COOPER: Jeff, I mean, if that's true, right now, two school officials, Tim Curley, Gary Schultz, are facing charges of lying to authorities. Joe Paterno, obviously, is dead. Do you think there's additional criminal liability among other people who failed to protect kids from Sandusky?

TOOBIN: Well, certainly, nothing in the report that I saw is -- suggested that there were more criminal charges to come.

Look, people generally do not become child molesters for the first time in middle age. If they are going to be child molesters, they start earlier. So it is certainly a reasonable supposition that Sandusky did more of this. But as for specific evidence, I haven't seen any.

COOPER: Justine, do you have specific evidence or do you have specific information that there might be more criminal charges?

ANDRONICI: I think you'd have to consult with the attorney general about what additional criminal charges there may be in this case.

Certainly, we have the ongoing perjury criminal charges against top Penn State officials, Curley and Schultz. And I think a lot of the information in the report does raise questions in my mind about whether additional people may be charged in that. But that's really a question for the attorney general with respect to how they proceed on the criminal case.

COOPER: Justine, in terms of a civil case, I mean, how do you even go about trying to quantify the kind of damage that's been done or put it into a monetary term? Because that's ultimately what civil cases boil down to. And I'm not saying that that's what this is about. But how do you even go about that?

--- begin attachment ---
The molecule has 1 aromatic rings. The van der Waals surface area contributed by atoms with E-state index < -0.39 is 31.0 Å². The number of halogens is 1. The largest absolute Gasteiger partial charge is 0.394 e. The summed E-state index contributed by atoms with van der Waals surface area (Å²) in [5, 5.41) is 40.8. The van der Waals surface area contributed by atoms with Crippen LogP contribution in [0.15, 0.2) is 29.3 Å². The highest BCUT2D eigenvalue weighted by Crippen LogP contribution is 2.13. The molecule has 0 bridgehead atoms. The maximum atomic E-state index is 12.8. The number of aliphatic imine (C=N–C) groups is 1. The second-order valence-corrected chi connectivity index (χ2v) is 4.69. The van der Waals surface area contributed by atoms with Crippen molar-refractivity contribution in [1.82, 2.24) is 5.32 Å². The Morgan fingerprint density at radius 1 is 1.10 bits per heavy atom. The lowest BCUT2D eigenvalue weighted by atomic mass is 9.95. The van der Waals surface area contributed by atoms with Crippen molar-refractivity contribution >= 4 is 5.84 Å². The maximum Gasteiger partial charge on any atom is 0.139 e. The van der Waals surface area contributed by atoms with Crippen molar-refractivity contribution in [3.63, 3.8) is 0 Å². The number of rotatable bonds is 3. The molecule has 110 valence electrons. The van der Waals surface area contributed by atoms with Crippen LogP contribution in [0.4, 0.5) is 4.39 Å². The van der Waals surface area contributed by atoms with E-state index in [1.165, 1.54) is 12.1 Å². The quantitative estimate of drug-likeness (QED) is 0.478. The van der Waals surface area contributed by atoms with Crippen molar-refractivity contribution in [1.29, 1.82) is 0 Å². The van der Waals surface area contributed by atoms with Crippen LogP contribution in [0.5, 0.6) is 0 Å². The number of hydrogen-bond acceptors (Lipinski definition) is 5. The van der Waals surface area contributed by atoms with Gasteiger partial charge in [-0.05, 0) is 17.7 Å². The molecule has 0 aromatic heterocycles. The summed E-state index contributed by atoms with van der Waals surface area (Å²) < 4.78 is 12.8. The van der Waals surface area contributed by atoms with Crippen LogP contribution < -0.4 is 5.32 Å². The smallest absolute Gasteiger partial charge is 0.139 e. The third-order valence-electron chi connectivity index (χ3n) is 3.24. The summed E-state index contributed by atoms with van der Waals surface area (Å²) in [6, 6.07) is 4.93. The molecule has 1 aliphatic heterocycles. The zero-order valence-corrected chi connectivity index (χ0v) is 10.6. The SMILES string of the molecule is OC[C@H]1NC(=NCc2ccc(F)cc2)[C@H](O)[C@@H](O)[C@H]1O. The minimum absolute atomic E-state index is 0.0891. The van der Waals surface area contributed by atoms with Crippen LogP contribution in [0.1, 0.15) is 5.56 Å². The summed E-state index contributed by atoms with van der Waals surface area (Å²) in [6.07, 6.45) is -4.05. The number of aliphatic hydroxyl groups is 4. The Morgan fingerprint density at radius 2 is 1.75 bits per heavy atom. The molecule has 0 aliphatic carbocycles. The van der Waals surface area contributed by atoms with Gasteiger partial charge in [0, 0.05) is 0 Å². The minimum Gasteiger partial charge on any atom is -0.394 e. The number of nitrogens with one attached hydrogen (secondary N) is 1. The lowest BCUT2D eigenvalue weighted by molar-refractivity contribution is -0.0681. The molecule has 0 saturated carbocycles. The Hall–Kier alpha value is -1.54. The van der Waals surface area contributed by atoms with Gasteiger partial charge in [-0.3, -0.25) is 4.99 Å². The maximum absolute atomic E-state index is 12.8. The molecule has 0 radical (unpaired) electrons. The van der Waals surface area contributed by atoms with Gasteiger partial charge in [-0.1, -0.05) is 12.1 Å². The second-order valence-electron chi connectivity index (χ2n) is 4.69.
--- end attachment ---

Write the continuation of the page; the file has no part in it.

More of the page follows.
ANDRONICI: Well, I think the very first thing you do is recognize that -- a very important reason for our civil justice system is to hold institutions accountable when things like this happen. And accountability is an incredibly important thing in a case like this.

The behavior that we saw is simply reprehensible. And putting a number on it, I think, is not necessarily an exact science. But there is a way in which the civil system does communicate the values of our legal system.

And, frankly, in this case, with the kind of blatant disregard that we saw for the well-being of children, I have every reason to believe there will a significant value.

COOPER: Jeff, is there anything about the report that really surprised you? I mean, we've heard charges and stuff but to kind of see it all like this I just found -- I don't know, eye opening in a different way.

TOOBIN: Every page you're waiting for someone in an e-mail to say, "Well what about the kids? What happened to the kids? Should we look in to see how they're doing? Should we see if there's other" -- I mean, there's nothing, zero, concern for the victims of -- of what went on here.

And, yes, we knew in a general way that that was the case. But just to see e-mail after e-mail worried about the perpetrators and the protectors of Sandusky instead of the kids is just really horrifying.

COOPER: Yes, as Justine said, worrying about the brand, as opposed to the kid.

TOOBIN: Yes, the brand.

COOPER: I mean, stunning. Justine, appreciate you being on. Thank you very much. Jeff, as well.

Newly-released FBI reports could shed new light on the role that race played in the shooting death of Trayvon Martin, if it did play a role. Will the new evidence hurt George Zimmerman's defense case? We have details on that ahead.


COOPER: There's a lot more happening tonight. Isha's here with a "360 News & Business Bulletin" -- Isha.

SESAY: Anderson, multiple witnesses told federal authorities that George Zimmerman is not racist. And a co-worker said he was devastated after Trayvon Martin's shooting.

Those details are among FBI reports released today by Florida's state attorney. The interviews were conducted during a civil rights investigation by the Justice Department. The agency has not yet released its conclusion.

Florida teenager Kaleb Langdale is recovering from an alligator attack that cost him part of his arm. The life-saving 911 call that his friend made in the terrifying moments after the attack was released today.


UNIDENTIFIED FEMALE: 911, what's your emergency?


UNIDENTIFIED FEMALE: Yes, this is 911.

UNIDENTIFIED FEMALE: Yes, ma'am. A gator just got my friend. He's in the water.